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RBI Cuts Repo Rate, Extends Loan Moratorium Till August. What It Means For Your Money

Adhil Shetty
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Reserve Bank of India’s Governor Shaktikanta Das invoked Mahatma Gandhi twice in his speech as he unveiled a fresh round of measures to overcome the increasing Covid-19-induced financial challenges before the country.

The central bank extended a helping hand to the common man in the shape of a loan moratorium extension and cheaper home loan rates. Acknowledging the subdued economic activity in the country due to the Covid-19 lockdown, the monetary policy committee (MPC) of the RBI, which met out of the turn, voted in favour of a rate cut to widen the relief measures for the common man and the economy.

Take a look at the key takeaways from the RBI MPC that will have an impact on your money.

Repo Rate Slashed, Makes Loan Cheaper

In the light of unprecedented financial challenges due to the Covid-19 pandemic, the MPC voted in favour of 40 basis points reduction in repo rate. The latest rate cut brought the repo rate from the 4.40% earlier to 4%. The repo rate is the rate at which the central bank lends to the commercial banks. The repo rate cut is a welcome move at a time when people are struggling with financial challenges due to job or income loss and pay cuts. The cut in the key policy rate is expected to make loans cheaper for new borrowers as well as translate into lower EMIs for existing borrowers. So for instance, you have a repo rate-linked loan of Rs.40 lakh for 20 years at 8% interest, customers can expect to save approx. Rs.2.38 lakh as interest payable during the tenure of the loan. A borrower of MCLR-based loan will have to wait for the reset period of their loan to get their EMIs lowered. You can connect with your lender to have more clarity on this.

Loan Moratorium Extension

To ease the financial stress on borrowers, the RBI in March had asked all the lending institutions to allow a moratorium of three months for all term loans, including home, car and personal loans. Both private and public sector banks offered the loan moratorium option to its customers after RBI’s request in the wake of Covid-19 crisis till May 31. The RBI has now asked banks to extend the moratorium or EMI holiday on all term loans till August 31, 2020. It is important to note that the moratorium offer should not be taken as EMI waiver as the interest would continue to accumulate on the outstanding principal amount. So if you are in a financially tough situation where you cannot pay your EMI, opt for the moratorium for the number of months you need to. But have a repayment plan to recover from the increasing dues. You should also be aware that opting for the moratorium may extend your loan tenure by a great deal, adding considerably to your loan burden.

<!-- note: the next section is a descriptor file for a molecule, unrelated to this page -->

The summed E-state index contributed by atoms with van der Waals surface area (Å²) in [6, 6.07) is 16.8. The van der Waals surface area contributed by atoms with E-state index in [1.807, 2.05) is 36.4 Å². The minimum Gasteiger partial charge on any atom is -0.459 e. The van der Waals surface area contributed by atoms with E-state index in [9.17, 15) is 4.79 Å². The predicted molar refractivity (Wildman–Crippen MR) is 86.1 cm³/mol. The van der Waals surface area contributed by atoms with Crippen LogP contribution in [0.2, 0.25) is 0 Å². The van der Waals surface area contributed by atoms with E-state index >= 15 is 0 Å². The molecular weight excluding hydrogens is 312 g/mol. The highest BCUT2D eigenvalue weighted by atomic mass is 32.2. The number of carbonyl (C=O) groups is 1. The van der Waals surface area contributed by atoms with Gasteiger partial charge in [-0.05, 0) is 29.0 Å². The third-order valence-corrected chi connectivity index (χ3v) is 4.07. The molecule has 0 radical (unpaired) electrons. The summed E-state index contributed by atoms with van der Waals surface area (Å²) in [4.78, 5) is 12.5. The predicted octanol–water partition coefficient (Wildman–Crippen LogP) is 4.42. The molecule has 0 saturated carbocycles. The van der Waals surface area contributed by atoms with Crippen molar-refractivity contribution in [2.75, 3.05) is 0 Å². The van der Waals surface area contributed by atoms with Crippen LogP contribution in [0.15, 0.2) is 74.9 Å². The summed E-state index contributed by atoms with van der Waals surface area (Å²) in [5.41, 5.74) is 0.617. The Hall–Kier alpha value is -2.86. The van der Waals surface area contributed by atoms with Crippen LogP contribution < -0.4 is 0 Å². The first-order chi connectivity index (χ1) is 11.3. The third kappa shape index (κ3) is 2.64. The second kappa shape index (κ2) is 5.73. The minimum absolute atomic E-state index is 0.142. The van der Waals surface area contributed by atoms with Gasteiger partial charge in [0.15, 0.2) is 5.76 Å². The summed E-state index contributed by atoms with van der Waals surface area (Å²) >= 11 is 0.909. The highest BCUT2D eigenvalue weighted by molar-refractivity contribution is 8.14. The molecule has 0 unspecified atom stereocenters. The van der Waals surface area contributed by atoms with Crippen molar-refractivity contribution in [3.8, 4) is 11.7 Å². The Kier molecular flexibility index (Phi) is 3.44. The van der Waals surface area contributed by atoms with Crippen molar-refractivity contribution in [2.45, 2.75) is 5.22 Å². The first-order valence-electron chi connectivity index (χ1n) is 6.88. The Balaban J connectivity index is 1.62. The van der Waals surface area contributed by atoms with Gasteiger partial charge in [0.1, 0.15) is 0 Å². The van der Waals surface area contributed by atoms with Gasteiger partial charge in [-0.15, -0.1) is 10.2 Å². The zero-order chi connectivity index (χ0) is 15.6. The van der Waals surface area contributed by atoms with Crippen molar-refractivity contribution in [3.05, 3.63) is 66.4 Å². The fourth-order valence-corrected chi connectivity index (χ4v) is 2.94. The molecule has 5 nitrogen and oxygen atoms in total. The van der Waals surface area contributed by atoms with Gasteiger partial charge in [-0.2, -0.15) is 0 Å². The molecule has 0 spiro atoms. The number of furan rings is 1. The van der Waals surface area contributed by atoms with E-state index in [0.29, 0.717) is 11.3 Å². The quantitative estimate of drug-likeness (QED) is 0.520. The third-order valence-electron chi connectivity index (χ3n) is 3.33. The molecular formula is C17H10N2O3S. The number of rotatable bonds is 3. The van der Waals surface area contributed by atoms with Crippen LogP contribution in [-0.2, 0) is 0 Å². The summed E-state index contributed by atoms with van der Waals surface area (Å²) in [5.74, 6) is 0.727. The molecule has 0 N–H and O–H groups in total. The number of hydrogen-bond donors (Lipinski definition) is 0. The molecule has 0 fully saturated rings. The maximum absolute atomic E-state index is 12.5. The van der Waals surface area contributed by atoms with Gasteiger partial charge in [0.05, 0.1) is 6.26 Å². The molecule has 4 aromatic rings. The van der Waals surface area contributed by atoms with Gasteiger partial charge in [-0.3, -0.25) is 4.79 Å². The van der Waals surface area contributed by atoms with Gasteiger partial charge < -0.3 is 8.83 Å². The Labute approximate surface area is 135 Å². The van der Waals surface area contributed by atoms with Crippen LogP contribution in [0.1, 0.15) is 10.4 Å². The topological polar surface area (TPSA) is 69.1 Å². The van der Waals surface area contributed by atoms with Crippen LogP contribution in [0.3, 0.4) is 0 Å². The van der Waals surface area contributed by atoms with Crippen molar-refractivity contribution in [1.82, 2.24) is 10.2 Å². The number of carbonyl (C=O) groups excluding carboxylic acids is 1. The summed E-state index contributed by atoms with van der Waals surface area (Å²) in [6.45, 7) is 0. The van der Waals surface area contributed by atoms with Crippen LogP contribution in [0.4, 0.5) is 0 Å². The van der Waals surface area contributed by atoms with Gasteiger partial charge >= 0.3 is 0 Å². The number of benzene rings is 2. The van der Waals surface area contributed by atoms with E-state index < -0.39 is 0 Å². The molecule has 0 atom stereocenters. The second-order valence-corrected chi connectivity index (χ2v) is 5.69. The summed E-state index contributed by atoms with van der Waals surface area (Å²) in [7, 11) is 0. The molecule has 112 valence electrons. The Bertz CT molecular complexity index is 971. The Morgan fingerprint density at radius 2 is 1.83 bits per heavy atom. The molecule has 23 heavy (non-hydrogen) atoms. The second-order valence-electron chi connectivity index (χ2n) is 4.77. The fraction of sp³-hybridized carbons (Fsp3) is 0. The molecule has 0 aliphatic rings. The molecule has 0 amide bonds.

Credit Card Dues Moratorium

The RBI has announced an extension of moratorium benefit for all retail loans. The moratorium was on also announced on credit card dues in March. So the moratorium for credit cards dues is likely to be included in the second moratorium as well. However, do remember, the interest rate on credit card dues are high and they would keep on accumulating even during the moratorium. So try to keep paying your credit card in full to avoid accumulating interest.

 Impact On Credit Sure

The RBI in its March announcement had said that the loan EMI holiday will have no impact on the credit history of a person. The extension of loan moratorium for further three months may not affect your credit history. However, to have a healthy credit score, try to be timely and regular with your repayments. Despite the moratorium, it makes sense to repay your dues and keep checking your credit score to flag any major issues.

Fixed Deposits

A repo rate cut lowers the interest returns from savings, fixed and recurring deposits, as well as small savings schemes. The rate for small saving schemes was recently cut by the government. A fall in the stock markets has made people wary of investing their hard-earned money in equities and so they are now looking for assured returns through safer instruments like fixed deposits. As FDs are fixed-rate instruments, an existing investor need not worry, but new investors will get lower returns due to the falling rates. You must invest as per your financial goal and try to diversify your investments to mitigate risks and maximise returns.

Finally

The government and central bank are doing their bit to help people tide over this financial crisis. You should also take some steps like cutting down on your discretionary expenses and boosting your emergency fund to assure financially smooth times ahead for yourself. To stay safe and healthy, try to go digital wherever possible to avoid the risk of the disease.

The author is CEO, BankBazaar.com, India’s leading online marketplace for loans and credit cards.